A Christian Perspective on Immigration
A conversation with immigration attorney Land Wayland
By Justin Horey
President Trump’s election in November left many Americans wondering: Will he really “build that wall,” as his supporters chanted at campaign rallies? Will our new president follow through on his campaign promise to deport millions of undocumented (illegal) immigrants? Will he institute a ban on Muslims entering the United States?
The 2016 presidential campaign brought the issue of immigration back into the news and back into the minds of many American voters. It also left millions of people in fear of imprisonment, deportation, or worse because of their immigration status. As Christians, how should we respond? What is the biblical perspective on the issue of immigration? What should we say to aliens in our communities?
Shortly after the election, CHRISTIAN STANDARD spoke with Land Wayland, an immigration attorney based in Southern California. Since 1973, Wayland has represented more than 2,500 cases before the U.S. Immigration and Naturalization Service and more than 1,000 cases before the agency that succeeded it, the U.S. Citizenship and Immigration Services—with a 98 percent success rate.
A devoted Christian, Wayland also teaches classes on immigration law for single parents at The Strong Families Institute of My Safe Harbor, a ministry founded by First Christian Church in Anaheim, California.
Wayland spoke with CHRISTIAN STANDARD at length about immigrants, immigration policy, and the Christian’s responsibility to strangers in our midst. His responses have been edited for length and clarity.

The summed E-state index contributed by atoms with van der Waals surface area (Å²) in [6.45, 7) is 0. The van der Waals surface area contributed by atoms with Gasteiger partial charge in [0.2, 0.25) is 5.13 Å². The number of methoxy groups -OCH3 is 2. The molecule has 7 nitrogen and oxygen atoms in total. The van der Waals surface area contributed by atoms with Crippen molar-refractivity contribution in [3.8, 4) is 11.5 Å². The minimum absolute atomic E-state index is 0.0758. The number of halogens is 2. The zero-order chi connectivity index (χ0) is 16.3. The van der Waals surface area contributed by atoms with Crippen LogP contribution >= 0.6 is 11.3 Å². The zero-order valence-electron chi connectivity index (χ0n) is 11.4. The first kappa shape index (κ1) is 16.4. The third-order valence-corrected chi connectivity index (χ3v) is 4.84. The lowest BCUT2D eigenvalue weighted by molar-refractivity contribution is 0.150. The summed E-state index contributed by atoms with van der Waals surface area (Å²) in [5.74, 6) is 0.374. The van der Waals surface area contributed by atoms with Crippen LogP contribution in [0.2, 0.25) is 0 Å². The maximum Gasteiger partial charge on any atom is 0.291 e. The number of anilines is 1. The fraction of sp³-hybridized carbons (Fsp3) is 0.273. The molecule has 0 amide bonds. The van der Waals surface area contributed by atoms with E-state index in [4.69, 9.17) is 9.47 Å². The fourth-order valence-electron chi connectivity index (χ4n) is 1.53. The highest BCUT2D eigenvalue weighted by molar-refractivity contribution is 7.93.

In four decades of practicing immigration law, what have you learned about immigrants that American Christians need to understand better?
Immigrants are human beings who need to be loved, to be respected, to be able to practice their religion, to marry and raise a family, to raise their children. They want to have the opportunity to lead a good life, to work at a job that is worthy of their time and effort, to live in a safe community, to have leisure time and use it wisely. In most ways, they are no different from you or your family or the vast majority of human beings on this earth.
In what ways do recent immigrants tend to be different from natural-born U.S. citizens?
Immigrants who come to the United States tend to be more willing to take risks. Compared with those who were born here, recent immigrants are more likely to serve in the U.S. military, start their own business, buy a house, pay their bills on time, attend religious services regularly, and vote when they become citizens. In my experience, they are also far less tolerant of corruption in government.
It is time for the leaders of this country to do a thorough reassessment of immigration policy and make plans for the next 30 years. Our leaders need to recognize that the ease of modern transportation allows virtually anyone in the world to travel to the United States, and that it is time to control more carefully who enters and who stays too long.
It is time to spend the money to properly fund the entire immigration program of the United States and to hire, train, and equip enough Immigration Service officers to be able to quickly do their duties.